For the end-labelling technique, a fluorescently labelled PCR product would be used as the target DNA sequence (Figure 2) (3,40). For a 5′-end-labelled PCR product, a FAM-labelled oligonucleotide and an unlabelled oligonucleotide would be used as primers. For 3′-end labelling, fluorescent dUTP can be incorporated only at one 3′-end using specific primers and is the method of choice for generating fluorescently 3′-end-labelled DNA (2). Nguyen and Murray recently provided an improvement on this method (3). The most appropriate size standards are Maxam–Gilbert chemical sequencing reactions with the fluorescently labelled PCR product; the G+A reaction is the easiest and safest to perform (Figure 2) (43).

For protein ‘footprinting’, a fluorescently end-labelled PCR product would be the target DNA sequence (33). Other techniques to determine sequence selectivity could also be used with automated sequencers including ligation-mediated PCR (29–31), terminal transferase-dependent PCR (44), RNA polymerase (8) and exonuclease digestion (9,10).

Problems with the Use of CE-LIF and Automated DNA Sequencers

There are a number of potential problems with the use of CE-LIF with an automated DNA sequencer to determine the sequence specificity of DNA-damaging agents. These include the following: (i) correct sizing of products containing differing DNA sequences, (ii) comparing different fluorescent labels, (iii) overly damaged DNA with more than one lesion on the same DNA strand, (iv) artefact bands and (v) the precise chemical identity of the 5′- or 3′-ends. These problems are discussed in the following sections.

Correct sizing of products containing differing DNA sequences

During the process of capillary electrophoresis, the DNA molecules are separated as they pass through a sieving matrix, with smaller DNA fragments moving faster than larger DNA fragments (40). The problem of determining the correct size of a DNA fragment in capillary electrophoresis occurs as a result of the sizing method that the GeneMapper software (Applied Biosystems, Mulgrave, Australia) uses on the ABI sequencers. It involves LIZ fluorescently labelled size markers that are a different DNA sequence from the analysed sequence. Because DNA sequences of the same length (same number of nucleotides) but with a different DNA sequence can migrate with a different mobility on capillary gels, there can be a discrepancy between the actual size and the reported size from the GeneMapper software. This discrepancy can be as large as six bases (40). A correction table and algorithm have been used to reduce the discrepancy to <1 bp (40,45). However, the simplest way that this problem can be overcome is the use of Maxam–Gilbert or dideoxy DNA sequencing reactions on the same sequence of DNA being analysed, as DNA size markers on the capillary gels (Figure 2B) (40). In this manner, because the DNA sequencing reactions are performed on the same DNA sequence, this sizing problem is resolved.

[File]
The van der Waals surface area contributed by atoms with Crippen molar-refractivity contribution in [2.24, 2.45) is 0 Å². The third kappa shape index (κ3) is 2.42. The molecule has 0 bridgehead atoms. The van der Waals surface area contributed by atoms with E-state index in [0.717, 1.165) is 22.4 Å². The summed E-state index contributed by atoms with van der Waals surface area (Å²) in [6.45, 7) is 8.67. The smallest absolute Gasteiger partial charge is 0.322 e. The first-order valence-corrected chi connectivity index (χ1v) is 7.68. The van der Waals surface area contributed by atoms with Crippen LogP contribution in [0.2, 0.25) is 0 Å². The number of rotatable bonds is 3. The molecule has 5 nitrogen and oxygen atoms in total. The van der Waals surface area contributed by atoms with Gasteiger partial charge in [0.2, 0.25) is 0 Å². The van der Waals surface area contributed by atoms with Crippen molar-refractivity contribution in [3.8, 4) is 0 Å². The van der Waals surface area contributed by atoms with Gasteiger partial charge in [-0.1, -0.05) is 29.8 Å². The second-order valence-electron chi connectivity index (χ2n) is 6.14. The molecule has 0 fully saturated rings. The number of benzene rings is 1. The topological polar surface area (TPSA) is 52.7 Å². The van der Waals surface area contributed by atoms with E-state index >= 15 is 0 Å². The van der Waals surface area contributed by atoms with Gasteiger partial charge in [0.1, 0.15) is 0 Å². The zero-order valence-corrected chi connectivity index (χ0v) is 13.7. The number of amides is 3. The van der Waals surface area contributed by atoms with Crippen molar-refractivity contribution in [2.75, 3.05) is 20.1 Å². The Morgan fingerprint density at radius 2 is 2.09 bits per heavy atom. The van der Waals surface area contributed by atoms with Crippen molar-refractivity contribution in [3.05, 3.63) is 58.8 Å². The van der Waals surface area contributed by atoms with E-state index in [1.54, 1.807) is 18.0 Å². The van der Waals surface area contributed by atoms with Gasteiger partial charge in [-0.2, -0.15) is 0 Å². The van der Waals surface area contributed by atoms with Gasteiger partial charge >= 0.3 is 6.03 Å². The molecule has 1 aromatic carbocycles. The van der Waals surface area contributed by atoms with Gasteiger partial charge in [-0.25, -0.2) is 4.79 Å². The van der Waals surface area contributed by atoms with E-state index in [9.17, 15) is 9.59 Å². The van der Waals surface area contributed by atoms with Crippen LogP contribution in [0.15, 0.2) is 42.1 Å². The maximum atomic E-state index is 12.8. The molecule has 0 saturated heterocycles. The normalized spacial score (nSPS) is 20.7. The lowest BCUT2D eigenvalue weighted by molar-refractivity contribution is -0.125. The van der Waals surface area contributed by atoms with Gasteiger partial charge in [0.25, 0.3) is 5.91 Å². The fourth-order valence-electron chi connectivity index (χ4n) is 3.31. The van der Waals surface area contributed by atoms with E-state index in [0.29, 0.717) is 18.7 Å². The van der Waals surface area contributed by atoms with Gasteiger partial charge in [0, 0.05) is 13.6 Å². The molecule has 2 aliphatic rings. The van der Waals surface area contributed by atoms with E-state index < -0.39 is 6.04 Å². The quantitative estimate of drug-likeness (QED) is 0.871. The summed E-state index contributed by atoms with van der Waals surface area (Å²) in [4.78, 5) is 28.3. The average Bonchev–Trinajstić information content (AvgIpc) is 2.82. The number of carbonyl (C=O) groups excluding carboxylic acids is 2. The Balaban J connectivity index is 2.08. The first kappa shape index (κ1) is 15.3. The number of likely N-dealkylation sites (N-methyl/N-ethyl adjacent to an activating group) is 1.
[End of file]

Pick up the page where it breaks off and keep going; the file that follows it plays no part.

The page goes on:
Comparing different fluorescent labels

The fluorescent dyes that are used to label DNA can vary greatly in molecular weight and chemical identity. Hence, a DNA sequence that is labelled with different fluorophores will have different mobilities during electrophoresis. For the traditional DNA sequencing capability of the automated sequencers, the software has an algorithm that corrects for these differing mobilities. However, for DNA sequence specificity determination experiments, no reliable algorithms are available. To overcome this problem, because capillary-to-capillary variation is minimal in a particular electrophoresis run, a single fluorophore can be used and each experimental assay can be in a separate capillary. The LIZ size markers (for ABI machines) can be aligned and used to calibrate and standardize each electrophoresis run. In this manner, an experiment with several assays can each be performed in a different capillary in the one electrophoresis run. Generally, there would be several blanks, DNA sequencing reactions as size markers and DNA damage reactions in different capillaries in the one experiment that is electrophoresed at the same time. The GeneMapper software fluorescence traces can then be overlapped and used to analyse the experiment.